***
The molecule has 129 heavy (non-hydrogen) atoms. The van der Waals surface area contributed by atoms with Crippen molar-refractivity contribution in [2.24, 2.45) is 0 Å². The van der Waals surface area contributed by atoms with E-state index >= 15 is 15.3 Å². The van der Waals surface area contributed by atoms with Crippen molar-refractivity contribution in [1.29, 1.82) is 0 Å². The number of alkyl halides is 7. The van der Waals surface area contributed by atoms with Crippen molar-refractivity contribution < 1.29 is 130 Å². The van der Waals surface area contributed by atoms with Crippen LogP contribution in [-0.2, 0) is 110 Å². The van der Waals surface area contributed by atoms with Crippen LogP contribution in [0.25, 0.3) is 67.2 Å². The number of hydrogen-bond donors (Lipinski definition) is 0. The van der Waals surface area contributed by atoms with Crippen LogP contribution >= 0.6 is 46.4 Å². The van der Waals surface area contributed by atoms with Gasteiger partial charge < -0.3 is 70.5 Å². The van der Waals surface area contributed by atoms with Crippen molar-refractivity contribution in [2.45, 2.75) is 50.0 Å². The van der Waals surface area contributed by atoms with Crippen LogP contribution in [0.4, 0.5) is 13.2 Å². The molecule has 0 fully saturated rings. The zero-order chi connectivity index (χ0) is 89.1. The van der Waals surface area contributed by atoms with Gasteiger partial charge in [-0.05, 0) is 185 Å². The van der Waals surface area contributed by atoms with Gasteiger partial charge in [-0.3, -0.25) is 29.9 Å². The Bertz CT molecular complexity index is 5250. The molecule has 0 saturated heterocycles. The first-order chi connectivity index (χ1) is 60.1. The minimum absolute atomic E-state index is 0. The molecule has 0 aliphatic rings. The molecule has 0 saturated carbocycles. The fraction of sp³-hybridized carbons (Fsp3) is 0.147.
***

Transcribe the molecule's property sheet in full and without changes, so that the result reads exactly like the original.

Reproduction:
The molecule has 129 heavy (non-hydrogen) atoms. The van der Waals surface area contributed by atoms with Crippen molar-refractivity contribution in [2.24, 2.45) is 0 Å². The van der Waals surface area contributed by atoms with E-state index >= 15 is 15.3 Å². The van der Waals surface area contributed by atoms with Crippen molar-refractivity contribution in [1.29, 1.82) is 0 Å². The number of alkyl halides is 7. The van der Waals surface area contributed by atoms with Crippen molar-refractivity contribution < 1.29 is 130 Å². The van der Waals surface area contributed by atoms with Crippen LogP contribution in [-0.2, 0) is 110 Å². The van der Waals surface area contributed by atoms with Crippen LogP contribution in [0.25, 0.3) is 67.2 Å². The number of hydrogen-bond donors (Lipinski definition) is 0. The van der Waals surface area contributed by atoms with Crippen LogP contribution >= 0.6 is 46.4 Å². The van der Waals surface area contributed by atoms with Gasteiger partial charge < -0.3 is 70.5 Å². The van der Waals surface area contributed by atoms with Crippen molar-refractivity contribution in [2.45, 2.75) is 50.0 Å². The van der Waals surface area contributed by atoms with Crippen LogP contribution in [0.4, 0.5) is 13.2 Å². The molecule has 0 fully saturated rings. The zero-order chi connectivity index (χ0) is 89.1. The van der Waals surface area contributed by atoms with Gasteiger partial charge in [-0.05, 0) is 185 Å². The van der Waals surface area contributed by atoms with Gasteiger partial charge in [-0.3, -0.25) is 29.9 Å². The Bertz CT molecular complexity index is 5250. The molecule has 0 saturated heterocycles. The first-order chi connectivity index (χ1) is 60.1. The minimum absolute atomic E-state index is 0. The molecule has 0 aliphatic rings. The molecule has 0 saturated carbocycles. The fraction of sp³-hybridized carbons (Fsp3) is 0.147.